Lockport Union-Sun & Journal Online

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June 21, 2014

County may join Niagara-wide health plan study

Lockport Union-Sun & Journal — The Niagara County Legislature is expected to vote at a special meeting Tuesday to take part in a feasibility study of creating a health benefits consortium for employees of all 21 local governments in the county.

The meeting, announced Friday, is to be held at 6 p.m. Tuesday in legislative chambers at the county courthouse, 175 Hawley St.

If the resolution passes, the county will not be committed to joining a consortium, co-sponsoring Legislator John Syracuse, R-Newfane, said. The county would be agreeing only to provide data to a consultant doing a study and appoint someone to serve on an ad hoc committee overseeing the study. 

The goal is to see whether municipalities joining in an insurance pool could save money. Creation of a consortium could benefit property taxpayers in another way, too, Syracuse said. Gov. Andrew M. Cuomo is requiring local governments to get involved in shared services projects in order for their residents to receive property tax rebates from the state in 2015. A health consortium could meet that requirement.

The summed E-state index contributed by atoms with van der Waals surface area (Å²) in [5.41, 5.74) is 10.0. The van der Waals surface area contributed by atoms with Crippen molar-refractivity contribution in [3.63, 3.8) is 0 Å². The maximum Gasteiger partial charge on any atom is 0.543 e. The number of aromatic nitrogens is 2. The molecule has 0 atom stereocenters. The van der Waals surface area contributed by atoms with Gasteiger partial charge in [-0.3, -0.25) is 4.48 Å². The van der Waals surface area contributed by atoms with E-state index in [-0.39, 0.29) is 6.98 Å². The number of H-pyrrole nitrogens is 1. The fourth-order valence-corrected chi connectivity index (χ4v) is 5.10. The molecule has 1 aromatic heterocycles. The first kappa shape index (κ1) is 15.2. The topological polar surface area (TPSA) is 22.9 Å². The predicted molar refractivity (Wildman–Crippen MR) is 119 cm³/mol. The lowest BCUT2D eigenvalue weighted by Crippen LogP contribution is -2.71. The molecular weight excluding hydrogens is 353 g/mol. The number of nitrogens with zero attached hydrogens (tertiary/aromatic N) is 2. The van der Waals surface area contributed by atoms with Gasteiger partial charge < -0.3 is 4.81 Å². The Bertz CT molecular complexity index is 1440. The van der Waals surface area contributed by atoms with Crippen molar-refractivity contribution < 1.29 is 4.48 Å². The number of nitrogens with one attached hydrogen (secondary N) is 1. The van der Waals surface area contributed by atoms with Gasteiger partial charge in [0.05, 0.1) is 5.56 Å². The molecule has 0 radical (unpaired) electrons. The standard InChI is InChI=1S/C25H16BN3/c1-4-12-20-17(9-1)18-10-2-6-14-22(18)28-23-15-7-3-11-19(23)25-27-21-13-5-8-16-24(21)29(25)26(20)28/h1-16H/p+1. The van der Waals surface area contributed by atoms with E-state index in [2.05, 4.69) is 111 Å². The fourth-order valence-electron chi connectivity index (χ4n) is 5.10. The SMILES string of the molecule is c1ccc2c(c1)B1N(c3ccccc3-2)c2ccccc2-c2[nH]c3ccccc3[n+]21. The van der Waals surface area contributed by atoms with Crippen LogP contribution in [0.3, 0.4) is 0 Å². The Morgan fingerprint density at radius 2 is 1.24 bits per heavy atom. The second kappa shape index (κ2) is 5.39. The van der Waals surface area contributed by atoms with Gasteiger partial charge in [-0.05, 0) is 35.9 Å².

"We could kill two birds with one stone," Syracuse said. "It could save some dollars and meet the shared services requirement."

A special meeting was called because the legislature's next scheduled business meeting isn't until Aug. 6, legislature Chairman Bill Ross, C-Wheatfield, said.

Ross, who is co-sponsoring the resolution, said he's interested in looking into a countywide health consortium because the financial challenges of local government aren't going away anytime soon.

"Revenues aren't going to increase; I'm even worried about sales tax," Ross said. "Costs keep going up, though (and) you can only close down so many Mount Views. We have to help ourselves."

According to state law, a health consortium cannot be formed unless at least 2,000 employees are covered. In Niagara County, the other municipalities would need the county to participate because it has almost as many employees as the others combined, Ross said.

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